Outside of town, nearby attractions include: Isla Pájaraos, a small mangrove island with an vast diversity of birds; and Cenote Yalahau, a crystal-clear freshwater lagoon/spring and magical place of pirate folklore and history. Both are only accessible by boat. During the months of June through September, whale sharks are known to visit the open waters near the island allowing visitors the chance for up-close and personal encounters via a swimming with whale shark tour.

Where to Stay

There are boutique hotels and hostels all along the shore of Isla Holbox ranging from a backpacker’s budget all the way to luxury indulgers. Casa Sandra Boutique Hotel is a quiet place that incorporates artistic flairs, personalized attention to guests, and a very ‘welcome home’ ambiance. Other popular choices include Las Nubes, which has a bit more secluded location away from town, and Casa de las Tortugas, a colorful and trendy boutique hotel that is an all around great place to relax, dine, drink and experience.

Where to Stay: Casa Sandra Boutique Hotel

Where to Eat

Restaurants are plentiful in Isla Holbox, mostly serving, as one can imagine, seafood. A must-try when visiting is Lobster Pizza –it has become a Isla Holbox tradition and very easy to find. For authentic, the originals are at Restaurant Edelyn and for delicious, Cariocas serves it up perfect with two glasses of wine.

A delightful place for a light breakfast is at Casa Sandra. They serve fresh fruits, mouthwatering banana bread, a divinely rich coffee from Chiapas and refreshing hibiscus-lemon tea (almost identical to Stabuck’s Shaken Iced Passion Tea Lemonade!) For lunch, Las Panchas is a very popular place for both locals and visitors and has the best ceviche on the island. Their menu only features seafood and it is both fresh and  served in very reasonable portions  At night, a great option for dinner is Rosa Mexicana where they specialize in what they call, nueva cocina Mexicana— a refined take on traditional ingredients. While the goat cheese stuffed chicken with plantain covered in mole poblano was indeed a fantastic explosion of flavors, I recommend sticking with a seafood dish. Another great option for dinner is Mandarina, an acclaimed Mediterranean restaurant serving fresh, organic food including pastas, breads, and meats – a perfect break from all the seafood!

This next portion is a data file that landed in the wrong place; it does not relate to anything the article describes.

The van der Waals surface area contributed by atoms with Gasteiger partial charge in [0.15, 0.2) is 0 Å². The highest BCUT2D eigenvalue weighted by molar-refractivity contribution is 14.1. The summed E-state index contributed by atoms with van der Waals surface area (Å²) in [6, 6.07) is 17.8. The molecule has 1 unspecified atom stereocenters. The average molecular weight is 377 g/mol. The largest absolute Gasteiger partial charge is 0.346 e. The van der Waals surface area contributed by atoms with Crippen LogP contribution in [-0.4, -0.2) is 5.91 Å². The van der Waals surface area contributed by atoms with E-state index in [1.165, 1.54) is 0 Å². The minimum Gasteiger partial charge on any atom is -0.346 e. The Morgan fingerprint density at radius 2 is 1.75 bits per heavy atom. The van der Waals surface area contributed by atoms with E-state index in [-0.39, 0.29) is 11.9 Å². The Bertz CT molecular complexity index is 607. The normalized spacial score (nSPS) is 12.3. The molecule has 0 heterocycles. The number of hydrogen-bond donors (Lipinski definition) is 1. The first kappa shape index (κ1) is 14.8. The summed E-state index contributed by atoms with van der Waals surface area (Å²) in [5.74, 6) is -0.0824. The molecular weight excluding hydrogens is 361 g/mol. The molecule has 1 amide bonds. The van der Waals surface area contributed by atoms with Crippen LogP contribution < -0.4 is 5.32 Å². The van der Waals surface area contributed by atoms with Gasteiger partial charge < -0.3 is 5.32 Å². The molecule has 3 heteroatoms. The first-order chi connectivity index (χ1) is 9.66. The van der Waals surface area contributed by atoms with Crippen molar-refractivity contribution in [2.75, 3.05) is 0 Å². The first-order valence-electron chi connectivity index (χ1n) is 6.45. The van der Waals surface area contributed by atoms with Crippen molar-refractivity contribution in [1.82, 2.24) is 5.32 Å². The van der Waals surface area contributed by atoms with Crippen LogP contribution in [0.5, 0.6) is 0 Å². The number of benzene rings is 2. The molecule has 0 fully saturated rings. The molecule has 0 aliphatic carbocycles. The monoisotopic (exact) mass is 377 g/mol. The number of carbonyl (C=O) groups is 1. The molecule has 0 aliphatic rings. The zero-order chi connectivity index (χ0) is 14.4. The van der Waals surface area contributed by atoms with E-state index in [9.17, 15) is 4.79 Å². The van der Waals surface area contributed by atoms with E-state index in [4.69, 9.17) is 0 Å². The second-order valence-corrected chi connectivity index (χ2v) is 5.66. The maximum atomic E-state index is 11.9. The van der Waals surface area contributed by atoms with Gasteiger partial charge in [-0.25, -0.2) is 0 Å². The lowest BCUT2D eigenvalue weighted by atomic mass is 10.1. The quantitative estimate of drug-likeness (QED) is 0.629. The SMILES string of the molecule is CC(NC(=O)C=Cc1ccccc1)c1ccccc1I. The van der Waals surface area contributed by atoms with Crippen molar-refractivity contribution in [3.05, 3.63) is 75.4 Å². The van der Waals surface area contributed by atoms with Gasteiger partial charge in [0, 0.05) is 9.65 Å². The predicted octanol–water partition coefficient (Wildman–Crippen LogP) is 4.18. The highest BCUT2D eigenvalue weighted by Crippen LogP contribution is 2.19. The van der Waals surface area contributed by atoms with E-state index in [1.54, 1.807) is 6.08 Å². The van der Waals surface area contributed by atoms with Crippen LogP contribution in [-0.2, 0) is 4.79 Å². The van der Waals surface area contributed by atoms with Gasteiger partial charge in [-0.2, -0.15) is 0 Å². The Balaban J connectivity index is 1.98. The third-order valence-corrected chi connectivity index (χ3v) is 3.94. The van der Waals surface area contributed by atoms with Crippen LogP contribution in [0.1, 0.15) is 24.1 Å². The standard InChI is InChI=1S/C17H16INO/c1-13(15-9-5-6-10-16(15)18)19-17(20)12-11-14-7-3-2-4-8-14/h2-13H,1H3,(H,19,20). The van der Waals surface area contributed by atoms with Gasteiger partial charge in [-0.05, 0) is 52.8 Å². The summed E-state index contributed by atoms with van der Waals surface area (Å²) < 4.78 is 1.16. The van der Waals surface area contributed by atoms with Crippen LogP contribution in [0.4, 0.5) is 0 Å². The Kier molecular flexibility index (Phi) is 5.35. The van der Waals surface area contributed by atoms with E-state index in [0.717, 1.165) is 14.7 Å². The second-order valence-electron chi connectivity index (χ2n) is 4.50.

Where to Drink

As with restaurants, bars are everywhere. My suggestions are the following: La Diosa Kali for a inexpensive bucket of beer on the beach; Casa Sandra for the best Cuban mojitos on the island; Las Nubes for a Coco Loco (spiked coconut water served in a coconut) at sunset; Cariocas pop-up palapa on the beach for a fresh caipirinha; Los Peleones at night for a “La Reyna de Mi Corazon de Puebla” (a watermelon spin on the traditional mojito); Arena Lounge for a free coronita; and finally Casa Las Tortugas for a fantastic selection of mezcals. During the day, Casa Las Tortugas also has a menu of what they call “Water Therapy” — their Vitaminica is the perfect fix to dehydration after –or during—a long day in the sun.


This post is part of my #JourneyHolbox trip – reporting live from Casa Sandra Boutique Hotel on Isla Holbox. You  can read my insider’s tips (orginally shared in real-time) on InstagramTwitterFacebook and FourSquare with the hashtag #JourneyHolbox

Leave a Reply

You must be logged in to post a comment.